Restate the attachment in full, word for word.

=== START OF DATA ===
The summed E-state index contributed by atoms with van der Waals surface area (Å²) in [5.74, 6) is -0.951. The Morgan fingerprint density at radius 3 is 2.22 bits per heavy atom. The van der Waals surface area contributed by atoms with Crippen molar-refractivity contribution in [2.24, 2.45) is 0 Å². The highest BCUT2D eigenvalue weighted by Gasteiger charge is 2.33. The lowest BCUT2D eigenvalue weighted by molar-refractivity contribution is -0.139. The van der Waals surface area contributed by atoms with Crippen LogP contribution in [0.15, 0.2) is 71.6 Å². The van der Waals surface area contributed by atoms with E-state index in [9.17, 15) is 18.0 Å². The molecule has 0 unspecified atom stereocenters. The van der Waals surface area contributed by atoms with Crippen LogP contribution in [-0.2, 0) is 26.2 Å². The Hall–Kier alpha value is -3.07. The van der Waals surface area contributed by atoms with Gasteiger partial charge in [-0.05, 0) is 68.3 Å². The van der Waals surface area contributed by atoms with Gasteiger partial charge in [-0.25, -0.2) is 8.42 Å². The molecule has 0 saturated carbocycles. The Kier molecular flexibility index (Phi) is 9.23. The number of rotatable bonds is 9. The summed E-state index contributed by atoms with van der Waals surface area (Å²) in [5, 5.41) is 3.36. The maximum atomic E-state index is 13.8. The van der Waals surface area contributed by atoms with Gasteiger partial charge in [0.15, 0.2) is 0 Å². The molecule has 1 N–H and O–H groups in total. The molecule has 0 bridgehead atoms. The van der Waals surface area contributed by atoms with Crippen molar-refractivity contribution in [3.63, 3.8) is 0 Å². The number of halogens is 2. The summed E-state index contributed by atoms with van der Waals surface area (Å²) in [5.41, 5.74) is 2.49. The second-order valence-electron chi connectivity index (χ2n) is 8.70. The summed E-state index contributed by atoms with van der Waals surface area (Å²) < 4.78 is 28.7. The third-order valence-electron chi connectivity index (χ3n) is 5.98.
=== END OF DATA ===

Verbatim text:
The summed E-state index contributed by atoms with van der Waals surface area (Å²) in [5.74, 6) is -0.951. The Morgan fingerprint density at radius 3 is 2.22 bits per heavy atom. The van der Waals surface area contributed by atoms with Crippen molar-refractivity contribution in [2.24, 2.45) is 0 Å². The highest BCUT2D eigenvalue weighted by Gasteiger charge is 2.33. The lowest BCUT2D eigenvalue weighted by molar-refractivity contribution is -0.139. The van der Waals surface area contributed by atoms with Crippen LogP contribution in [0.15, 0.2) is 71.6 Å². The van der Waals surface area contributed by atoms with E-state index in [9.17, 15) is 18.0 Å². The molecule has 0 unspecified atom stereocenters. The van der Waals surface area contributed by atoms with Crippen LogP contribution in [-0.2, 0) is 26.2 Å². The Hall–Kier alpha value is -3.07. The van der Waals surface area contributed by atoms with Gasteiger partial charge in [-0.05, 0) is 68.3 Å². The van der Waals surface area contributed by atoms with Gasteiger partial charge in [-0.25, -0.2) is 8.42 Å². The molecule has 0 saturated carbocycles. The Kier molecular flexibility index (Phi) is 9.23. The number of rotatable bonds is 9. The summed E-state index contributed by atoms with van der Waals surface area (Å²) in [5, 5.41) is 3.36. The maximum atomic E-state index is 13.8. The van der Waals surface area contributed by atoms with Gasteiger partial charge in [0.15, 0.2) is 0 Å². The molecule has 1 N–H and O–H groups in total. The molecule has 0 bridgehead atoms. The van der Waals surface area contributed by atoms with Crippen molar-refractivity contribution in [3.63, 3.8) is 0 Å². The number of halogens is 2. The summed E-state index contributed by atoms with van der Waals surface area (Å²) in [5.41, 5.74) is 2.49. The second-order valence-electron chi connectivity index (χ2n) is 8.70. The summed E-state index contributed by atoms with van der Waals surface area (Å²) < 4.78 is 28.7. The third-order valence-electron chi connectivity index (χ3n) is 5.98.